I picked out three that you may not have come across before: freekah, sorghum, and einkorn. But if you want to really delve into ancient grains, check out my friend Maria Speck’s now classic book, Ancient Grains for Modern Meals. Her new book, Simply Ancient Grains, will be published in April.

So, let’s start with freekah. This is less a grain than a process which originated in the Middle East centuries ago in which grains are harvested while still green and then slow roasted in the hull. Some versions are called greenwheat freekah because the freekah is made with young wheat kernels. It’s reminiscent of farro and barley, with a nutty, grassy flavor and hearty, toothy texture.

raw freekah

What I love about it, along with the flavor and the fact that it cooks up in all of 20 minutes, is that it’s so ridiculously healthy. It’s low in fat, low carb with a low-glycemic index, high in fiber (a single serving has seven grams of dietary fiber), and is a prebiotic.

cooked freekah

Freekah is as versatile as rice, even if it’s more earthy, so it’s an easy substitute for many of your favorite rice-based recipes. This time of year, mix it up with winter squash, crispy bacon, sauteed greens, fresh apples and pears, dried fruit, toasted nuts, or mushrooms. In warmer weather, turn it into a salad with fresh herbs, shrimp, berries, or figs.

Then there’s sorghum. When I hear the word sorghum, my head immediately pulls up an image of Gone with the Wind. Isn’t it some kind of Southern molasses?

Dry sorghum grains2

Well, yes and no. One type, sweet sorghum, is a tall cereal grain that has, in fact, served as the source of an inexpensive syrup and as feed in the form of the whole plant for animals. But in the U.S. a second, shorter variety is grown for animal feed. And ethanol. And, get this, fencing, pet food, building material, and floral arrangements. Its great quality is that it’s drought tolerant (anyone growing it in California?) and very hardy. In fact, it requires a third less water to grow than corn. And that’s why, in thirsty parts of the U.S., sorghum is making a comeback. According to United Sorghum Checkoff, in 2013 8.06 million acres of sorghum were planted in the U.S.–primarily in Kansas, Texas, South Dakota, Oklahoma, and Colorado on dryland areas.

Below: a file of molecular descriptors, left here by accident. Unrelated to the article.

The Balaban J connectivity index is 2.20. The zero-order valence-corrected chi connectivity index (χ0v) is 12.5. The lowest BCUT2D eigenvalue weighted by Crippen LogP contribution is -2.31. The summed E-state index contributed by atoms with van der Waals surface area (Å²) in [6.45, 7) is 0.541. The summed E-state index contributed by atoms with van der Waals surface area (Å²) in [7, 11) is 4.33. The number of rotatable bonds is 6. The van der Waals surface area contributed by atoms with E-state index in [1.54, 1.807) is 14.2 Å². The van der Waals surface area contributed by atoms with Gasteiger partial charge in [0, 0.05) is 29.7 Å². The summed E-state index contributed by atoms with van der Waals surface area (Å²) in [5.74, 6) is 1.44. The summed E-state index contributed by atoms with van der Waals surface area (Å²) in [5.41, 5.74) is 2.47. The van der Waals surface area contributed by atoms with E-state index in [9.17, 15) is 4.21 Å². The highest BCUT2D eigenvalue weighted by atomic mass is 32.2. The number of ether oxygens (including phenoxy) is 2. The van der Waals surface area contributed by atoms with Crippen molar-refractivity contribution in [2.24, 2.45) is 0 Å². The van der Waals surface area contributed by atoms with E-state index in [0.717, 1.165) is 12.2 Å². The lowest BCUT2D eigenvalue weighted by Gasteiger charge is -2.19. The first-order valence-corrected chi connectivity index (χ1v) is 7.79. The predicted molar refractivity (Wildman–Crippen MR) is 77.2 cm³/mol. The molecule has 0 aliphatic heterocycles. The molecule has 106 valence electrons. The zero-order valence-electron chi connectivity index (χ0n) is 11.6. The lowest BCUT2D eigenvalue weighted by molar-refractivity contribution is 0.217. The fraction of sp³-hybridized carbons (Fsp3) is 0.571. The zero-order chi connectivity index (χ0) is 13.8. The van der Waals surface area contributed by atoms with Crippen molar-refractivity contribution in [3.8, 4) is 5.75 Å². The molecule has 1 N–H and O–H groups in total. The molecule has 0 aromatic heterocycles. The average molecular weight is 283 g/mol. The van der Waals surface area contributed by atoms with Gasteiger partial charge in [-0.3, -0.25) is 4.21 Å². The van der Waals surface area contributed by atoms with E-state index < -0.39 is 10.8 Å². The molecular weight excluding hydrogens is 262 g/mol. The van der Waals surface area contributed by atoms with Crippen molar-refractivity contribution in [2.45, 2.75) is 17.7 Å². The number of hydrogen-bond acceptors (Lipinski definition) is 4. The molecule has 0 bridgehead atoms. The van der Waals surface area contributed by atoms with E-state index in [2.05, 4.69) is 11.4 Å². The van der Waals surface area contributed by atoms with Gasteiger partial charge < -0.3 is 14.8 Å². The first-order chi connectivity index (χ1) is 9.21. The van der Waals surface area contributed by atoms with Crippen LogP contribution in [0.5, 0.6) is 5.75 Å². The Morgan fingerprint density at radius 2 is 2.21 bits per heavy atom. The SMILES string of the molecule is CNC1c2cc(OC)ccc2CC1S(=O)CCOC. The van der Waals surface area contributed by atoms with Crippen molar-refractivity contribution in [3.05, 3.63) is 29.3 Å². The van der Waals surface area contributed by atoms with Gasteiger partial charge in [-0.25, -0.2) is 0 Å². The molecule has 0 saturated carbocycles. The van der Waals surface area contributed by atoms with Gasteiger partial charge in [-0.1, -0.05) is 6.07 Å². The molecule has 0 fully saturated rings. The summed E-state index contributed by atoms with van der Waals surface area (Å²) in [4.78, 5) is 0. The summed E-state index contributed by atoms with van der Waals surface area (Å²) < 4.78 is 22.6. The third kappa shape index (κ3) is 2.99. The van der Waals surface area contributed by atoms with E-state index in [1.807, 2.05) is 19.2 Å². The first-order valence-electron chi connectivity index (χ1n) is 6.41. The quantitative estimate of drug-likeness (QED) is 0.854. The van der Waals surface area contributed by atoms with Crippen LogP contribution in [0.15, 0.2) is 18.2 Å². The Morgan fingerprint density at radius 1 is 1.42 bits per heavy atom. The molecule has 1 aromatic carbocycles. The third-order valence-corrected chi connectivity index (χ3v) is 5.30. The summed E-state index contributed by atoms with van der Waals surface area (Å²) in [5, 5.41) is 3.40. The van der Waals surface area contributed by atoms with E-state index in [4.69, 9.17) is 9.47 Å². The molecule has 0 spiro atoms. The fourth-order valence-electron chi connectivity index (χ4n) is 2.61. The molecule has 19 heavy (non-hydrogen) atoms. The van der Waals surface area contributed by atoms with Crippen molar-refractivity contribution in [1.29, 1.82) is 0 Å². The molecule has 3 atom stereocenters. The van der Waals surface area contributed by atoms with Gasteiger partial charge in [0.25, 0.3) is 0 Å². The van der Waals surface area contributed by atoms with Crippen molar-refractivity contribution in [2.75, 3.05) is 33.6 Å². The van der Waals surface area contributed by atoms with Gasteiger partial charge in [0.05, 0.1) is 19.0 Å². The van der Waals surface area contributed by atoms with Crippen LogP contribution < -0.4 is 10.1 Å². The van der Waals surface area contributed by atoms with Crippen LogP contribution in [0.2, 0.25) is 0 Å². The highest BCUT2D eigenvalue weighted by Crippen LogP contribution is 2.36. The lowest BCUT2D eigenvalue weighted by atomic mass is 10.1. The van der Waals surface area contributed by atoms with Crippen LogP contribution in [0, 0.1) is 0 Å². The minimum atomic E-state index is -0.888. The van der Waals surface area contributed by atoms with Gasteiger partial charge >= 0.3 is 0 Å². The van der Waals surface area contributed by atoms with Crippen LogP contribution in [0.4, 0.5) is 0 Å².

Originating from northeastern Africa, where it’s been growing for at least 4,000 years, sorghum spread to the rest of Africa, as well as India and China. It’s thought to have been introduced to North America in cargo ships that carried African slaves.

While corn is still king in the U.S., farmers are experiencing greater demand for sorghum and not just because of water scarcity. Because it’s an ancient grain and a gluten-free grain, increasingly people are showing a culinary interest in it. It’s ground into flour for baking but I have been enjoying the whole grains themselves–which look like pale little ballbearings with a black dot in center.

Sorghum is not difficult to find. I found Bob’s Red Mill packages of it at Whole Foods. Like any whole grain it’s endlessly versatile. Boil it like rice and enjoy it as a side dish. Create risotto with it. Make a hot cereal with it. Or, you can even pop it like popcorn.

I kept it simple just to try it out. The water to grain ratio with sorghum is 3 to 1 and it takes close to an hour to cook. The grains plump up, but they still are small and have a chewy consistency.

I first ate the cooked sorghum with a tomato-based chicken stew. Then I turned the leftovers into a sorghum and cherry tomato salad, basically rummaging through my refrigerator to use ingredients like sliced kalamata olives, artichoke hearts, diced red onion, garbanzo beans, parsley from my garden, currants, and toasted pine nuts. I tossed all of it together in a light vinaigrette I made. Day one it was a solid B. The textures were good–some crunch, some chew. The flavors were, too–sweet, herbaceous, briny, salty, garlicky (from the vinaigrette). But day two it all came together. So, make this a day in advance so the flavors can really meld.